The criminal cases usually start with a police arrest report or with a grand jury issuing a criminal indictment. After the arrest, the police will give their report to a prosecutor who initiates criminal cases. The prosecutor after receiving the report will then decide whether the case should be pursued in court, dismissed or taken to a grand jury. After an arrest, the arresting officer will specify the crime that was the basis of the arrest and if necessary, recommend additional charges in the prosecution file. The police report is a summary of the events leading to the arrest and contains numerous details including location, time, date and names of witnesses.
A defendant will learn about the formal charges at the first court appearance but the prosecution can change the charges later until after the preliminary hearing. If the prosecution has decided to proceed with the charges, it is a good idea to look for one of the best Toronto criminal lawyers to represent you in court. You are entitled for a preliminary hearing if the prosecution decides to file a felony complaint instead of filing the case. At the hearing, the prosecution is required to show that the state has adequate advice to warrant a trial. If the case proceeds by the grand jury indictment, there will be no preliminary hearing.
Once you are indicted, you should start preparing your defense. Irrespective of the charges, you should hire one of the best Toronto criminal lawyers to prepare your defense. If not well defended, any criminal charge can lead to jail time or even exorbitant fines. There are many defenses that you can choose to pursue from I did it for self-defense to I did not do it. The ‘I did not do it’ defense takes advantage of the fact that the task is on the prosecution to prove that the accused is guilty. Although the defense can choose to remain silent, most people choose to present witnesses and argue that the prosecution is unable to prove its case.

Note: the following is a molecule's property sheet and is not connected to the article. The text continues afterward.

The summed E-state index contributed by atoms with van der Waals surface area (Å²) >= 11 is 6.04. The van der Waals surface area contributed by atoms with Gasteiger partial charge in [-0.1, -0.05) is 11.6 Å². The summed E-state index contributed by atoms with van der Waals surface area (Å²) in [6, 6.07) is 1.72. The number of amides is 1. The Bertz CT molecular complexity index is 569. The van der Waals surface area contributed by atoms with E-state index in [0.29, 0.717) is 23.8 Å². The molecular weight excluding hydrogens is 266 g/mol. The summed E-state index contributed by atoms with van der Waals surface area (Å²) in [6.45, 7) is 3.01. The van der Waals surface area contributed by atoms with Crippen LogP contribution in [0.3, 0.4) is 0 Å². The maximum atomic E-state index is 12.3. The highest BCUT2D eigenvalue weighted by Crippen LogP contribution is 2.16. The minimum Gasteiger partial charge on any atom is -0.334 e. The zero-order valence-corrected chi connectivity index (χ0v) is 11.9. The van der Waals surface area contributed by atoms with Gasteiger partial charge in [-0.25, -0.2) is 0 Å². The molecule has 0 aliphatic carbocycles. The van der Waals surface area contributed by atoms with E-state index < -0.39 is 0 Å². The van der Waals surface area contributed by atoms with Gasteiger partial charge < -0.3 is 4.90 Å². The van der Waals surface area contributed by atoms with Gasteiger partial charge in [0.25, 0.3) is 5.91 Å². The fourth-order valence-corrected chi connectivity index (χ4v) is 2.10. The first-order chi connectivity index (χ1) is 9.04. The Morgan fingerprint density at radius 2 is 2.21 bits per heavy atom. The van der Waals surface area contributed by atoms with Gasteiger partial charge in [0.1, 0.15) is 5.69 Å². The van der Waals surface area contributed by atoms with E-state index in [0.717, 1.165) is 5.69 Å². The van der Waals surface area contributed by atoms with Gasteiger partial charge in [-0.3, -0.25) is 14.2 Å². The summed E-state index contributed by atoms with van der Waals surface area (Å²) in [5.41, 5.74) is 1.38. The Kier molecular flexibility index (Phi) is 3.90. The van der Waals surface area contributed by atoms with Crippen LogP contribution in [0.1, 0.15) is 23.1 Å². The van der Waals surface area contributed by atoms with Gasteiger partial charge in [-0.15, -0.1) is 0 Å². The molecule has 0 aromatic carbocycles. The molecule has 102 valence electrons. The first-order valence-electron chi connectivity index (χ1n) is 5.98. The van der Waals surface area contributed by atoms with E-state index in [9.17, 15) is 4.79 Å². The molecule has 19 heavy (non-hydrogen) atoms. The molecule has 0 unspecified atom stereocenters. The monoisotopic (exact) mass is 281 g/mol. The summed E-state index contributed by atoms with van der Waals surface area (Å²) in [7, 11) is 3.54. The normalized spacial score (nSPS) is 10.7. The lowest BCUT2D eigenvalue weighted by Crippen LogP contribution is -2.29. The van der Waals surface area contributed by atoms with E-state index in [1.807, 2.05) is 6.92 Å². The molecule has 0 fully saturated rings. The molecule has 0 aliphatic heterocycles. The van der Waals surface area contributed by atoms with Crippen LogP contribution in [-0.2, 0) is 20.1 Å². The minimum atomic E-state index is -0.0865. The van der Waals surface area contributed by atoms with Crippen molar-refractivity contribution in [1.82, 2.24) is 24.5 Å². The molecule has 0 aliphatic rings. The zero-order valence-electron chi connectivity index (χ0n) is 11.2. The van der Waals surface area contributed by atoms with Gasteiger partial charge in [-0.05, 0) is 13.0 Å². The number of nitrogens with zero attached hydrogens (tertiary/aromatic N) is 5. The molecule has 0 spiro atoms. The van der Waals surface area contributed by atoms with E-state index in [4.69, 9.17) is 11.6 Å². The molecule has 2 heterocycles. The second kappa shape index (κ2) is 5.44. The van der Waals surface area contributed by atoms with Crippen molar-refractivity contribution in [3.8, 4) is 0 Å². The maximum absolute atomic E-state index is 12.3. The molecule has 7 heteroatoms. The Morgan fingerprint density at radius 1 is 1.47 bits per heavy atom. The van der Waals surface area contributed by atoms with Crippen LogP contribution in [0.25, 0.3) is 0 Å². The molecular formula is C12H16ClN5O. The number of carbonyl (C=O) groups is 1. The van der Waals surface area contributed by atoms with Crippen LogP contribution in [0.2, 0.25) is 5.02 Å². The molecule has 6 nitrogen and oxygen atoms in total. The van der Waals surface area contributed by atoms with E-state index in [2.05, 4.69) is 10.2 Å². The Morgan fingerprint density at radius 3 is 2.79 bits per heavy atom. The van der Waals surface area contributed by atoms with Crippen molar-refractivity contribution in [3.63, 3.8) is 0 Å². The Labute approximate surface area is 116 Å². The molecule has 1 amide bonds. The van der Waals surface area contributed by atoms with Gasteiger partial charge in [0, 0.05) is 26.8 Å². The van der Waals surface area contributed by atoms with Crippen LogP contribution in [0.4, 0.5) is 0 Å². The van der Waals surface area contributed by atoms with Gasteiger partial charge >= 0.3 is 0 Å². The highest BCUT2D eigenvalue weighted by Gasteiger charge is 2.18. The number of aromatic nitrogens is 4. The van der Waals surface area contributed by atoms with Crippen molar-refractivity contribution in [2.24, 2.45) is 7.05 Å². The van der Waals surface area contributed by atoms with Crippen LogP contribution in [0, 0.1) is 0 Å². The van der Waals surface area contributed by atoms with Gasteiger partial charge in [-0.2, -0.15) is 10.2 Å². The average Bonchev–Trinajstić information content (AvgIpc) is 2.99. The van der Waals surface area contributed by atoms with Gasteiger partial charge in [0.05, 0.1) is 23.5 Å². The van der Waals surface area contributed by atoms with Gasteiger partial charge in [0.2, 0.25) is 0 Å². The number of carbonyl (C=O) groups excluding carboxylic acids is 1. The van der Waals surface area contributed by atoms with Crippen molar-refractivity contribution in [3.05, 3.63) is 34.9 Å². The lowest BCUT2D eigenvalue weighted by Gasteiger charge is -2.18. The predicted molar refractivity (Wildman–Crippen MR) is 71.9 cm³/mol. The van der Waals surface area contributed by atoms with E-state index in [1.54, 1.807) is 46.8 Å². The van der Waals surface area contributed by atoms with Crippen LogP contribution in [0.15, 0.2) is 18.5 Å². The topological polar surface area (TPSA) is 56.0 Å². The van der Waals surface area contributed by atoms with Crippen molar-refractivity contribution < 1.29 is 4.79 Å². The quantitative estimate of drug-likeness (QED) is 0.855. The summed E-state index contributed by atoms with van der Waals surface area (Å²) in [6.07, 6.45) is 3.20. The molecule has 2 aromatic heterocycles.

In cases where the prosecution has adequate evidence to prove that the accused is guilty, most accused choose the ‘I did it but for self-defense’ argument. The cases of self-defense depend on who is the aggressor, the amount of force used and whether the act was necessary. The reasoning for self-defense cases is that people should be allowed to protect themselves. However, the individual is expected to use reasonable force irrespective of the situation.
If you are facing criminal charges, you should immediately consult an experienced defense attorney. Involving an experienced criminal lawyer at the earliest stage of your case will increase the charges of you winning the case as the lawyer will have adequate time to prepare your defense. The lawyer will also help you know and understand your options for the best possible outcome.